The FBI celebrated its 90th anniversary yesterday by unveiling a $20 million operations center equipped to handle five major crises at once, a fitting symbol of the bureau's broad expansion since President Theodore Roosevelt launched it in 1908 as well as the global challenges it now faces.

The new Strategic Information and Operations Center (SIOC) covers 40,000 square feet on the fifth floor of FBI headquarters in Washington, 10 times the size of the old center. It has 35 rooms, 184 computers and the capacity to segregate secret and top secret information onto separate fiber optic networks. Officials said they will never again have the space problems they battled in 1996, when supervisors dealing with the TWA Flight 800 disaster, the Olympics bombing and the Khobar Towers explosion in Saudi Arabia had to set up desks in hallways.

"The old SIOC was cramped and crowded," said Ron Wilcox, who will serve as the center's deputy chief after overseeing the yearlong construction process. "We hope we never have multiple crises at one time, but now we're prepared to handle it if it happens."

Former president George Bush cut the ribbon for the center yesterday, after a Thursday tour for reporters who may never be admitted again. Nestled in the middle of the monolithic J. Edgar Hoover Building, the center is surrounded by the FBI units that will rely on it most, the ones dealing with counterterrorism, computer crimes and violent crimes.

"There's a good feeling you get walking through that center," Bush said during his speech at the anniversary celebration in Constitution Hall. "It shows that we have serious, forward-looking people leading this bureau."

The center will be run day to day by 10-member watch teams, but it can seat as many as 450 in emergencies. Aside from an elegant maple-paneled executive briefing room, the center's dominant design motif is gray: the walls, the carpets and the modular furniture. There are plenty of large video screens, phone consoles, fax machines and digital clocks, but there are no windows to the street.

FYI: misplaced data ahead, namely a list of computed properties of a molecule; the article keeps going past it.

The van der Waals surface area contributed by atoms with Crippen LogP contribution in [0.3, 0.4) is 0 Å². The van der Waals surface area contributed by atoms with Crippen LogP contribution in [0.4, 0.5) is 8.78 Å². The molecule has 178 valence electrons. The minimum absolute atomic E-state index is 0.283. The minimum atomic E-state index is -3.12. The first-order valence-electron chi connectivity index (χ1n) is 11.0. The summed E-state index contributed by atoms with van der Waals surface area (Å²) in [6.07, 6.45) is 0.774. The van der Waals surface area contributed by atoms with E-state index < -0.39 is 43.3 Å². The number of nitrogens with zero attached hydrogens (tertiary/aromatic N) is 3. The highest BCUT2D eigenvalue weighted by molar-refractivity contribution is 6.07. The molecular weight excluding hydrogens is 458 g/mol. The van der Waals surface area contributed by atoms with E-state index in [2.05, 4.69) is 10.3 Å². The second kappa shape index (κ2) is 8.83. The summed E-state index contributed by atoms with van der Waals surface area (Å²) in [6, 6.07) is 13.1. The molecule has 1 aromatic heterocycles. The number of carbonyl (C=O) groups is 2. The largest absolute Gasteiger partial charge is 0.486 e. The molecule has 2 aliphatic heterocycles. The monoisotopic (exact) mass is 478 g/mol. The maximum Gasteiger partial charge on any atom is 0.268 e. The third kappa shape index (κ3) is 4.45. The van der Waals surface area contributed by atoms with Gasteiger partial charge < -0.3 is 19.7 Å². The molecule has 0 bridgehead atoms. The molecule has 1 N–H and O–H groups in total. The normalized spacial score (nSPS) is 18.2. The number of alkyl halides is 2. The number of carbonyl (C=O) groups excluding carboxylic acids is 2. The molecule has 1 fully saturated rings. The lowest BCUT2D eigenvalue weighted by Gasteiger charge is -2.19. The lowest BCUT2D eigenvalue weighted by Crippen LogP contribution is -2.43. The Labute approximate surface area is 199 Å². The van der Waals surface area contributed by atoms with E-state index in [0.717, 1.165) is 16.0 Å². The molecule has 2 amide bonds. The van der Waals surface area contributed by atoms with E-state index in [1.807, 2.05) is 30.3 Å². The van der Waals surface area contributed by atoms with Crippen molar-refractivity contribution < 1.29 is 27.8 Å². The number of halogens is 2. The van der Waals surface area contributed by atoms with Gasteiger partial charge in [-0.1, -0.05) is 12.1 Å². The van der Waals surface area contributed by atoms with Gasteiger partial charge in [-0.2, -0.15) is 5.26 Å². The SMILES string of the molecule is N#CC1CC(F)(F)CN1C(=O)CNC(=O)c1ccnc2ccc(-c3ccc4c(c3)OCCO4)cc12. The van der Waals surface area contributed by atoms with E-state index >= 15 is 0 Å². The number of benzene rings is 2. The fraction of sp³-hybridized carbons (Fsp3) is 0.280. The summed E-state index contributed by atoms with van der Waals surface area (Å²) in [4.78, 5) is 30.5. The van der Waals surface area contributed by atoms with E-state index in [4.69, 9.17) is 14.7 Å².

The major assets of the new SIOC are its size, technological capacity and ability to face international crises. In that sense it is emblematic of the changes made in recent years by the FBI. The bureau started with a few dozen employees in Washington 90 years ago; now it has 29,000, including 11,700 special agents, in all 50 states and 32 foreign countries.

FBI Director Louis J. Freeh said in a briefing at the center that high-tech competence is among the bureau's greatest challenges. But Freeh emphasized that as the FBI wades into the realms of cybercrime, international terrorism and DNA analysis, it will have to maintain the core values expressed in its longstanding motto: Fidelity, Bravery, Integrity. Bush, Attorney General Janet Reno, a retired agent and a new agent all repeated the point yesterday in their anniversary speeches.

"The FBI has become part of the heart, soul and fabric of America," said Reno, who has been embroiled in a public spat with Freeh over the Justice Department's campaign finance investigations but will soon be sworn in as the bureau's 20th honorary special agent. "There is no substitute for good old-fashioned detective work, and the FBI is the best." CAPTION: Technicians sit at computers in the new FBI operations center, equipped to handle five crises at once. ec